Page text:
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'Get out' 

Credit:  By Jeff Labine, www.tbnewswatch.com 30 May 2011 ~~

Fort William First Nation members say they want Horizon Wind Inc. to take their plans for a wind farm on the Nor’Wester mountains somewhere else.

The First Nation community held a discussion panel with spokespersons from Horizon Wind at the Fort William First Nation Community Centre on Monday.

More than 100 people attended the meeting along with Anishinabek Police Service officers. Officials with Horizon had planned to present a slide show, but the agenda soon changed.

Instead, community members lined up to voice their opposition to the project. Some told stories about what the mountain meant to them and others gave promises to stand against Horizon no matter what.

“You’re fighting a losing battle, just get out,” one resident shouted.

Jordan Morriseau, 30, usually hunts in the fall and said the turbines would impact his traditional hunting grounds and cause damage to endangered species that live on and around the mountain. He’s fighting against the project for environmental and cultural reasons, he said.

“That’s prime moose habitat up there,” Morriseau said. “We live off moose, it’s one of our main foods. The wind farm would be detrimental to our way of life.”

The company has received approval from the city to build eight turbines on the mountain range, after threatening a $126-million lawsuit when city officials in October rejected the location of several turbines. The project must still meet the standards set out by the province, through a renewable energy approval application. The province has already rejected Horizon’s REA application once.

Alex Legarde shared Morriseau’s concerns about the project. Legarde said he had questions he wanted answered, wondering if building the turbines would destroy hunting grounds. He’s concerned because hunting and trapping are his livelihood, he said.

Legarde hoped the project wouldn’t go through, he said.

Shane Wells, 31, went to the mic to speak a few times. He said he doesn’t know much about wind turbines, but he does know his community doesn’t want them and felt the two spokespersons for the company didn’t care what the community had to say.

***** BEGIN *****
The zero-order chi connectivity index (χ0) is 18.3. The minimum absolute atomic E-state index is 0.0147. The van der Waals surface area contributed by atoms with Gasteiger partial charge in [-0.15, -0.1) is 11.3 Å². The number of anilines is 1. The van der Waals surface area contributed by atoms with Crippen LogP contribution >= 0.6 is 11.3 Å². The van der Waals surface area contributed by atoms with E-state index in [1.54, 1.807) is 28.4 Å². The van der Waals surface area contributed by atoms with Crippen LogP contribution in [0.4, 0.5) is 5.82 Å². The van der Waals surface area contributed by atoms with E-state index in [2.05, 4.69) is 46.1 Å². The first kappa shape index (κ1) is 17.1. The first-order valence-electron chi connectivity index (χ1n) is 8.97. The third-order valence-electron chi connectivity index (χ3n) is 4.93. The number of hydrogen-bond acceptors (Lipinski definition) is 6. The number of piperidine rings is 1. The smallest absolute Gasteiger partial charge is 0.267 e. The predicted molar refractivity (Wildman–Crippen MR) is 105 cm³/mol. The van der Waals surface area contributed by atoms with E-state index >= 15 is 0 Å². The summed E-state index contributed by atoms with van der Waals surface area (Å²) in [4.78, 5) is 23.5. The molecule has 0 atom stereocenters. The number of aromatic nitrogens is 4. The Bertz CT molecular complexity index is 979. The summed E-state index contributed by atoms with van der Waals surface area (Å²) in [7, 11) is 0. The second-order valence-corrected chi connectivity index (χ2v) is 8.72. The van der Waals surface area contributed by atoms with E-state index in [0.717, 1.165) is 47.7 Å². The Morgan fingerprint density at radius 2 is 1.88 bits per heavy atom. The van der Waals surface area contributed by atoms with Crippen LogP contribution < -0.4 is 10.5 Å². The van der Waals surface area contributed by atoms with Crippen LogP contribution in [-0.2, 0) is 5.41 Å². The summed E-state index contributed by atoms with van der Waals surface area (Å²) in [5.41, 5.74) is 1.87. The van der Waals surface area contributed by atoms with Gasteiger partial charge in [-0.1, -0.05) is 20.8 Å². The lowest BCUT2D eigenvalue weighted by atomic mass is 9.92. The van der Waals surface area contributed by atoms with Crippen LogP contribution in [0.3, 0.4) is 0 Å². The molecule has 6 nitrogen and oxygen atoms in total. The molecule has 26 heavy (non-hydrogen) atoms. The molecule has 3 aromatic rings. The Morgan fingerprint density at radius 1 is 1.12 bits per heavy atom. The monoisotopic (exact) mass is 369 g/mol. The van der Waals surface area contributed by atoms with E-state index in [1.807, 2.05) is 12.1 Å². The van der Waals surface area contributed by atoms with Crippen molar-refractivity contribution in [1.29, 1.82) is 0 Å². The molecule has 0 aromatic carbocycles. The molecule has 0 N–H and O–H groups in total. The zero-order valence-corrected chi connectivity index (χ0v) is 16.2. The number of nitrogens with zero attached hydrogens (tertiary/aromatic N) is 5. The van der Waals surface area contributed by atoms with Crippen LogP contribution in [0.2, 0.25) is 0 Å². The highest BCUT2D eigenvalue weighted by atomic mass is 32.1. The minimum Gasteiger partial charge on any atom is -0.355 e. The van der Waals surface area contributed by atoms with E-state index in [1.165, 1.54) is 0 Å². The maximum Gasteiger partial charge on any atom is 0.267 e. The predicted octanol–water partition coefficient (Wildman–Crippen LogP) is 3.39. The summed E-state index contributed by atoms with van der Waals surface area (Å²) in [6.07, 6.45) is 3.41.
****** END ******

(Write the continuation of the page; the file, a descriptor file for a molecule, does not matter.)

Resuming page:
“They could have put an audio recorder down and said see you all tomorrow and I`ll take that back to my boss,” Wells said. “I`ll give them the recorder of what was said. Oh they don’t like it, well just throw it away.”

Wyatt Bannon, one of organizers of the meeting, said he’s just one voice of many representing people who oppose the project. Horizon Wind is trying to build in an area that is sacred to the community and that development has to stop, he said.

No matter Horizon decides, the community is prepared to do to stop them, he said.

“We`ll do whatever it takes,” Bannon said. “We will not let it happen. Anybody to even consider putting those things up in such a pristine area are ignorant to everything people have worked. You don’t go into a watershed. That’s a no-brainer. It’s to protect the water. For these guys its money but for us it’s a lot more. It’s life.”

Following the meeting, officials with Horizon Wind weren’t available for comment.

Source:  By Jeff Labine, www.tbnewswatch.com 30 May 2011

This article is the work of the source indicated. Any opinions expressed in it are not necessarily those of National Wind Watch.

The copyright of this article resides with the author or publisher indicated. As part of its noncommercial educational effort to present the environmental, social, scientific, and economic issues of large-scale wind power development to a global audience seeking such information, National Wind Watch endeavors to observe “fair use” as provided for in section 107 of U.S. Copyright Law and similar “fair dealing” provisions of the copyright laws of other nations. Send requests to excerpt, general inquiries, and comments via e-mail.

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